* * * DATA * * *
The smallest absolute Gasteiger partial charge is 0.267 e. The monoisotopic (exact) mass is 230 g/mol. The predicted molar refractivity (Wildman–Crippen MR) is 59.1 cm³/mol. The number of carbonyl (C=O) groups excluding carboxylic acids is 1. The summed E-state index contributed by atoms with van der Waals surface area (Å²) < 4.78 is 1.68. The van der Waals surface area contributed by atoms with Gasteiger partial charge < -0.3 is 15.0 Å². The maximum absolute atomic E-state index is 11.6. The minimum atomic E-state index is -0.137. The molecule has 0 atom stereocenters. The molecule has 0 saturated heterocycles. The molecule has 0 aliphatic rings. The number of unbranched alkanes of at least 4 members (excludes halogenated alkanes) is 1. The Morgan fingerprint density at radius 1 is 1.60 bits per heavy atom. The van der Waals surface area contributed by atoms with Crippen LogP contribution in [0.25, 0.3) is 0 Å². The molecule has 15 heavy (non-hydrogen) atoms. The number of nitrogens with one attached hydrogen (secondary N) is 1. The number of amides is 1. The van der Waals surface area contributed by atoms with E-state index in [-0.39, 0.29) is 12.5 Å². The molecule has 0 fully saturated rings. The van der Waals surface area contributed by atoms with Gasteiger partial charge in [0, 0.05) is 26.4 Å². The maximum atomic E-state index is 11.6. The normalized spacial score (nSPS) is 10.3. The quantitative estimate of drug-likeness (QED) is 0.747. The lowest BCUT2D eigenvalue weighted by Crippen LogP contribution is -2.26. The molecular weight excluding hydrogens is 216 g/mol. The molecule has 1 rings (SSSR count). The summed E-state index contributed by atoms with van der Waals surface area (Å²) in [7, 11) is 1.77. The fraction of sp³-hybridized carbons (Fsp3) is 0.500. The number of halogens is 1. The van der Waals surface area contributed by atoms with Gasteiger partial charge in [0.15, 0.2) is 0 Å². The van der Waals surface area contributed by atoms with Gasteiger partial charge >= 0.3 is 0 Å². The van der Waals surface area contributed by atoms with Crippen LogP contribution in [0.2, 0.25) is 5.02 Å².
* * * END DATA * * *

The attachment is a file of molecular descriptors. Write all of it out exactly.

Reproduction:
The smallest absolute Gasteiger partial charge is 0.267 e. The monoisotopic (exact) mass is 230 g/mol. The predicted molar refractivity (Wildman–Crippen MR) is 59.1 cm³/mol. The number of carbonyl (C=O) groups excluding carboxylic acids is 1. The summed E-state index contributed by atoms with van der Waals surface area (Å²) < 4.78 is 1.68. The van der Waals surface area contributed by atoms with Gasteiger partial charge < -0.3 is 15.0 Å². The maximum absolute atomic E-state index is 11.6. The minimum atomic E-state index is -0.137. The molecule has 0 atom stereocenters. The molecule has 0 saturated heterocycles. The molecule has 0 aliphatic rings. The number of unbranched alkanes of at least 4 members (excludes halogenated alkanes) is 1. The Morgan fingerprint density at radius 1 is 1.60 bits per heavy atom. The van der Waals surface area contributed by atoms with Crippen LogP contribution in [0.25, 0.3) is 0 Å². The molecule has 15 heavy (non-hydrogen) atoms. The number of nitrogens with one attached hydrogen (secondary N) is 1. The number of amides is 1. The van der Waals surface area contributed by atoms with E-state index in [-0.39, 0.29) is 12.5 Å². The molecule has 0 fully saturated rings. The van der Waals surface area contributed by atoms with Gasteiger partial charge in [0, 0.05) is 26.4 Å². The maximum atomic E-state index is 11.6. The normalized spacial score (nSPS) is 10.3. The quantitative estimate of drug-likeness (QED) is 0.747. The lowest BCUT2D eigenvalue weighted by Crippen LogP contribution is -2.26. The molecular weight excluding hydrogens is 216 g/mol. The molecule has 1 rings (SSSR count). The summed E-state index contributed by atoms with van der Waals surface area (Å²) in [7, 11) is 1.77. The fraction of sp³-hybridized carbons (Fsp3) is 0.500. The number of halogens is 1. The van der Waals surface area contributed by atoms with Gasteiger partial charge in [0.15, 0.2) is 0 Å². The van der Waals surface area contributed by atoms with Gasteiger partial charge >= 0.3 is 0 Å². The van der Waals surface area contributed by atoms with Crippen LogP contribution in [0.2, 0.25) is 5.02 Å².